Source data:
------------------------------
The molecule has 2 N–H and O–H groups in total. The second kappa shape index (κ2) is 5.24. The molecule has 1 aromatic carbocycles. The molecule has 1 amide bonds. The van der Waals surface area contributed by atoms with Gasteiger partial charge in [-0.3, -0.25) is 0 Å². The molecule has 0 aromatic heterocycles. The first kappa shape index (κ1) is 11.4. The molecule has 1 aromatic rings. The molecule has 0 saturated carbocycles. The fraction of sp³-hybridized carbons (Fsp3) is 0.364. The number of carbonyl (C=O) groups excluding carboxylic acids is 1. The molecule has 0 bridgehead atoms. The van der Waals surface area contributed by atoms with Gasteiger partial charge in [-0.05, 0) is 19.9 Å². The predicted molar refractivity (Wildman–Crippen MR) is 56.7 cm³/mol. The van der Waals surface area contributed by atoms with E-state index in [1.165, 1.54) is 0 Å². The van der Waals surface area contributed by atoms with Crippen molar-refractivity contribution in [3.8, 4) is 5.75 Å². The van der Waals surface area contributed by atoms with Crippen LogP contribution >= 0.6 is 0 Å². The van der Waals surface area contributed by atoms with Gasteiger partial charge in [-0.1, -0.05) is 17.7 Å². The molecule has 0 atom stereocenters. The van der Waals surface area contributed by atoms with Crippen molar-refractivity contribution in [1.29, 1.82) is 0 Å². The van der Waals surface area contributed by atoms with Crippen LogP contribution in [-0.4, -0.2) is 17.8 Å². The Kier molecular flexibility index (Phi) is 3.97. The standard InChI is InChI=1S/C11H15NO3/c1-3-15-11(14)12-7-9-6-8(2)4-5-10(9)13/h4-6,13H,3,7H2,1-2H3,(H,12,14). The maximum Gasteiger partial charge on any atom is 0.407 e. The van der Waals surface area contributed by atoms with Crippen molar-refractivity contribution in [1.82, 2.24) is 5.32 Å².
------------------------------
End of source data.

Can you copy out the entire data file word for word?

The molecule has 2 N–H and O–H groups in total. The second kappa shape index (κ2) is 5.24. The molecule has 1 aromatic carbocycles. The molecule has 1 amide bonds. The van der Waals surface area contributed by atoms with Gasteiger partial charge in [-0.3, -0.25) is 0 Å². The molecule has 0 aromatic heterocycles. The first kappa shape index (κ1) is 11.4. The molecule has 1 aromatic rings. The molecule has 0 saturated carbocycles. The fraction of sp³-hybridized carbons (Fsp3) is 0.364. The number of carbonyl (C=O) groups excluding carboxylic acids is 1. The molecule has 0 bridgehead atoms. The van der Waals surface area contributed by atoms with Gasteiger partial charge in [-0.05, 0) is 19.9 Å². The predicted molar refractivity (Wildman–Crippen MR) is 56.7 cm³/mol. The van der Waals surface area contributed by atoms with E-state index in [1.165, 1.54) is 0 Å². The van der Waals surface area contributed by atoms with Crippen molar-refractivity contribution in [3.8, 4) is 5.75 Å². The van der Waals surface area contributed by atoms with Crippen LogP contribution >= 0.6 is 0 Å². The van der Waals surface area contributed by atoms with Gasteiger partial charge in [-0.1, -0.05) is 17.7 Å². The molecule has 0 atom stereocenters. The van der Waals surface area contributed by atoms with Crippen molar-refractivity contribution in [1.29, 1.82) is 0 Å². The van der Waals surface area contributed by atoms with Crippen LogP contribution in [-0.4, -0.2) is 17.8 Å². The Kier molecular flexibility index (Phi) is 3.97. The standard InChI is InChI=1S/C11H15NO3/c1-3-15-11(14)12-7-9-6-8(2)4-5-10(9)13/h4-6,13H,3,7H2,1-2H3,(H,12,14). The maximum Gasteiger partial charge on any atom is 0.407 e. The van der Waals surface area contributed by atoms with Crippen molar-refractivity contribution in [1.82, 2.24) is 5.32 Å².